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LFF 2020 film review: Rose: A Love Story

Written by Arthur

Review Overview






8/10 Rating 8/10

Gothic romance meets survival thriller in Jennifer Sheridan’s wonderfully atmospheric debut.

Director: Jennifer Sheridan Cast: Sophie Rundle, Matt Stockoe Certificate: TBC Watch Rose: A Love Story online in the UK: London Film Festival

Rose: A Love Story is streaming as part of the 2020 London Film Festival.

Meet Rose (Sophie Rundle). She lives in a cabin in the middle of the woods. She doesn’t go outside much and she has an unusual diet. Meet Sam (Matt Stockoe). He also lives in a cabin in the middle of the woods. He will do anything to keep Rose safe. That’s the starting point – and, in some ways, the end point – for Rose, the wonderfully atmospheric debut from director Jennifer Sheridan.

At once a Gothic romance and a twist on horror tropes, Matt Stockoe’s script is a nifty little beast, finding ways to play into, and undo, our expectations as we’re immersed in Rose and Sam’s life. It’s a strange one, involving isolation, protective masks and a distrust of outsiders – all things that resonate a little too well at the time it’s released.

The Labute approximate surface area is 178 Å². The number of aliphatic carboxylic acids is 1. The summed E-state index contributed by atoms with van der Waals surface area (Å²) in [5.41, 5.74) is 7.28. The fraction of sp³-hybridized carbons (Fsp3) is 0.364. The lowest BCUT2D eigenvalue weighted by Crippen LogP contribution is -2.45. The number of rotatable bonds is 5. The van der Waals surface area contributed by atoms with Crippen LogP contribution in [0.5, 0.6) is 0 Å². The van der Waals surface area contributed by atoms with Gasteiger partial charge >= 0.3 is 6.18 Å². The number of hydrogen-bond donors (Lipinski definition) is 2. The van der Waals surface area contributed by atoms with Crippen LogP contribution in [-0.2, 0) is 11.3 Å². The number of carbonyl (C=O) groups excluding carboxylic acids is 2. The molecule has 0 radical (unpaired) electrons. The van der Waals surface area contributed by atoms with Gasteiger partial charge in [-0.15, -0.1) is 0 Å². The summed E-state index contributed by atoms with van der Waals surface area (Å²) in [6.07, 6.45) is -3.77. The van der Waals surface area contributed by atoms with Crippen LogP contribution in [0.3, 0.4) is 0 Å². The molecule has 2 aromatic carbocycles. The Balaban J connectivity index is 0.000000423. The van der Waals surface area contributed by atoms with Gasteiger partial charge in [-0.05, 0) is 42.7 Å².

Sophie Rundle, who you may recognise from Peaky Blinders, is excellent as Rose, afraid of what she’s capable of as much she is worried about the price Sam is paying by slavishly staying by her side. Stockoe, meanwhile, is intensely convincing as a guy who will do anything to protect the person he loves. The film wouldn’t work without that relationship convincing, and much of the thriller’s tension is driven by watching their dynamic being distorted by the arrival of Amber (Olive Gray), who is injured outside and taken in by the concerned couple.

Many films might use that awkward triangle as a first act, but Jennifer Sheridan is bold enough to let it make up the whole 90-minute story, finding uneasiness and claustrophobia in the repeated discussions about what the characters think they should do next. Sheridan conjures up a hostile yet loving tone that drives up the foreboding anticipation, turning eerie practical effects when necessary – and when they are, deploying them at such a ferocious speed that you’re still reeling when the end credits roll. A strikingly understated effort, it’s a promising calling card from a first-time filmmaker who has the courage to keep things low key.

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